Asterisk + Twitter = Call Monitor

Why? Why not. I was wondering how else I could make use of Twitter for other things I thought “How could I use twitter with my Asterisk PABX?” Doing some Google searching showed I wasn’t the first to think of this (as if that would have happened). There are a few people doing various things with asterisk and twitter.

I didn’t really like much of what I found, or found it wasn’t really what I wanted to do with it .. so I decided to use some of that info and came up with something of my own.

The short story is this. When someone calls my Canadian number, my US Toll-Free number any number that ultimately rings the group of phones in the house, I will now get a direct message in Twitter from a special account I setup for this purpose, which also sends a SMS to my phone (device notifications in twitter).

Read more by clicking below… Be warned! Thar be scripts and technical stuff in them thar parts


Ok, so lets see what’s under the bonnet of this beast now.

First, you’ll need an AGI script. Look, here’s one I prepared earlier – twitter.agi

#!/bin/bash
# Background the curl process incase twitter doesn't respond. It will hang the dialplan.
curl -u username:PASSWORD -d text="$1" \
-d user="recipient" \
http://twitter.com/direct_messages/new.xml &

Put the script in /var/lib/asterisk/agi-bin. Don’t forget to chmod +x the script as well.

Pretty simple eh? The only things you’ll have to change in the script are

  • username = your twitter login name
  • PASSWORD = your twitter password
  • recipient = Who will get your direct message

Ok, and to make it work in Asterisk I put this in the extensions.conf file for the exten that I wanted to monitor:

[home_phone]
exten => s,1,NoOp("This is my home phone context")
exten => s,n,Set(_DIDNUM="PUT YOUR DID NUM HERE")
exten => s,n,LookupCIDName
exten => s,n,AGI(twitter.agi|PBX: ${CALLERID(all)} just called on ${EXTEN})

I’ve only shown the first bits of this context, after this is your normal context such as DIAL or whatever else you might now. I actually build in a few seconds of delay to allow the text message a chance to get to my phone before the phone rings. A sort of early warning system 🙂

The only thing here you need to change really is the value of _DIDNUM (notice the underscore in front of the var name, this isn’t strictly needed, but if you wish to use that variable else where in the context or exten it’s a good idea. Obviously you can change the message after the “pipe” in the AGI line to customize the message you are sent.

The one thing I have left to work out is what asterisk variable to use to actually get the DID number used to call into the PBX with. If I can get that that would make this so much easier and more flexible. If you know what that is please drop me a comment.

Well, that’s really about it. It’s not rocket science by any means, heck, it’s nothing at all but it works.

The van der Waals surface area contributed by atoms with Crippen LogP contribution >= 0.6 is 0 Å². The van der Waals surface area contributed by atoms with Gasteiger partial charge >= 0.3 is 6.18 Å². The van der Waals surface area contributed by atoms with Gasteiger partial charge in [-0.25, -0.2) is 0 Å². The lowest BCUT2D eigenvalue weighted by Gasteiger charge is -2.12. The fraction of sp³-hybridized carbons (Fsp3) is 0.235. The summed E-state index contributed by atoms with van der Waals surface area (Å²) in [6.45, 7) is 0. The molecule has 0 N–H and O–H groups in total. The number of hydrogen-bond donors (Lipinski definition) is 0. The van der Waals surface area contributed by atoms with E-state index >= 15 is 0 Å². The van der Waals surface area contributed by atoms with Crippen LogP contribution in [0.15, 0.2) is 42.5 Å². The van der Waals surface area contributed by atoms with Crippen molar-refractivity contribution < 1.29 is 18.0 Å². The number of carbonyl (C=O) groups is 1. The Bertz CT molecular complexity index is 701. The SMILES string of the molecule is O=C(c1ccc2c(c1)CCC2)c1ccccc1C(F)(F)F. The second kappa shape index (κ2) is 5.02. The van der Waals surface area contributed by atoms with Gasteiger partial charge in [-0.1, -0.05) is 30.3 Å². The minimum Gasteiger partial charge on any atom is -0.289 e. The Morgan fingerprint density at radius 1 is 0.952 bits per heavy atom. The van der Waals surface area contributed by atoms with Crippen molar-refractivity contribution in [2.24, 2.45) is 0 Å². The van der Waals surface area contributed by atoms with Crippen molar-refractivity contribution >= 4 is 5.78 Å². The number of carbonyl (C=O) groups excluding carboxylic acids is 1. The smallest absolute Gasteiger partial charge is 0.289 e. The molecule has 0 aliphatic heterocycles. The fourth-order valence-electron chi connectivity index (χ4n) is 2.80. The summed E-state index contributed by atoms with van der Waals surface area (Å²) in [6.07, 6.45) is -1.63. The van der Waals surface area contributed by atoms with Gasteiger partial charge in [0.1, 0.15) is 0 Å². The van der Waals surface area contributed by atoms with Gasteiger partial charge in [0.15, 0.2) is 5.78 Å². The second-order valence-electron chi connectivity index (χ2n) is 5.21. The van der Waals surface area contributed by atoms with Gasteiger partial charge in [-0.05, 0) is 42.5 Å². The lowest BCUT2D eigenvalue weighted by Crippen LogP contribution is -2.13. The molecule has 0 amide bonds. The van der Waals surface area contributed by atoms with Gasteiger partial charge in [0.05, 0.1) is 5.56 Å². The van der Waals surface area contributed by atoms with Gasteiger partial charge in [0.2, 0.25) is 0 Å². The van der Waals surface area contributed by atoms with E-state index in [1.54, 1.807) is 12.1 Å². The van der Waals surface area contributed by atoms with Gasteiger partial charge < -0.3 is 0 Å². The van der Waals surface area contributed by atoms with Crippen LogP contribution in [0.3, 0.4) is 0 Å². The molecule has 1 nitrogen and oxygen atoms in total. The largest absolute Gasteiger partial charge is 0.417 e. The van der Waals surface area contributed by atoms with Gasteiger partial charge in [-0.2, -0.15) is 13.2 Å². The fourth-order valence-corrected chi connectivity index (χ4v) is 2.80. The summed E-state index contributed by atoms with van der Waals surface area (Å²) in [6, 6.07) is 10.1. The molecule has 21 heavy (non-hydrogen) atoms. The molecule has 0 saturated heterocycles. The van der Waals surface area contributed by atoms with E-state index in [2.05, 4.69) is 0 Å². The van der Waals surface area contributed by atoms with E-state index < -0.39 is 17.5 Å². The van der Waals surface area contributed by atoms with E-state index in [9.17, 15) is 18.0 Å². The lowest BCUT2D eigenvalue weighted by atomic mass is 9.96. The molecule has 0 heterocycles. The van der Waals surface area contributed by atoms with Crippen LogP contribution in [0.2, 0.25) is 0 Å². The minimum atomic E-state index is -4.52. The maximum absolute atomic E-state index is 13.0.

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9 Responses to Asterisk + Twitter = Call Monitor

  1. @rob – try callerid(DNID) – that lets you know the number that was called

  2. Great work !
    One very quick solution for determining where the call come from is to use different context for each line,set a variable and then jump to a common context to do the agi stuff

  3. David,

    Thanks, that bit I’ve got. What I’m actually looking for is a way to say “You have received a call on xxx-xxxx”. I have multiple numbers in different countries that terminate on asterisk. I’d like to have the message sent to twitter say something like:

    “A call from [Callerid(num)] on [the number dialed by callerid(num)]”

    I currently just use EXTEN, but the internal exten used doesn’t help since I have 3 or 4 numbers that end at that exten. It’s knowing which inbound number was actually used that I need to figure out.

  4. The callerid(num) will return the caller’s number.

  5. @Rob: I would think if the AGI hasn’t exited that the next step in the dialplan wouldn’t be executed. Shoving it in the background is probably not bad, but you might want to submit it to batch so that it’s handed off to something else entirely.

  6. Nice stuff! I did the same type of thing using [URL removed by moderator] with missed calls, so I could just go to a protected web site and see if I messed calls from people who didn’t leave a message. But in the end, I could do that using the local Apache server.

  7. Well, that was fast. Digium, the folks that produce Asterisk have already found this posting and have sent out a tweet about it on Twitter..

  8. Hmm good point.. to be honest I have no idea what would happen.. I can test that tonight around midnight when the entire US is tweeting and it nearly always breaks twitter.

    My first thought is, no. There shouldn’t be any delays. But, that’s being said without a full understanding of how AGI’s really work. To make sure it doesn’t happen though, I’ve added a “&” to the end of the curl line so it’s shoved in the background and the script can exit quickly and return control to asterisk and the dial plan. I don’t really care if the sending is successful or not, it’s just a “nice to have” feature and not as such, if the message fails, it fails.

  9. Interesting use of Twitter. I was looking at the Twitter website last night wondering what the big difference is between it and Facebook’s statuses.

    What happens if Twitter is slow in responding or doesn’t respond to twitter.agi? Is there a possibility that it could take tens of seconds to complete the AGI before it reaches the Dial() step?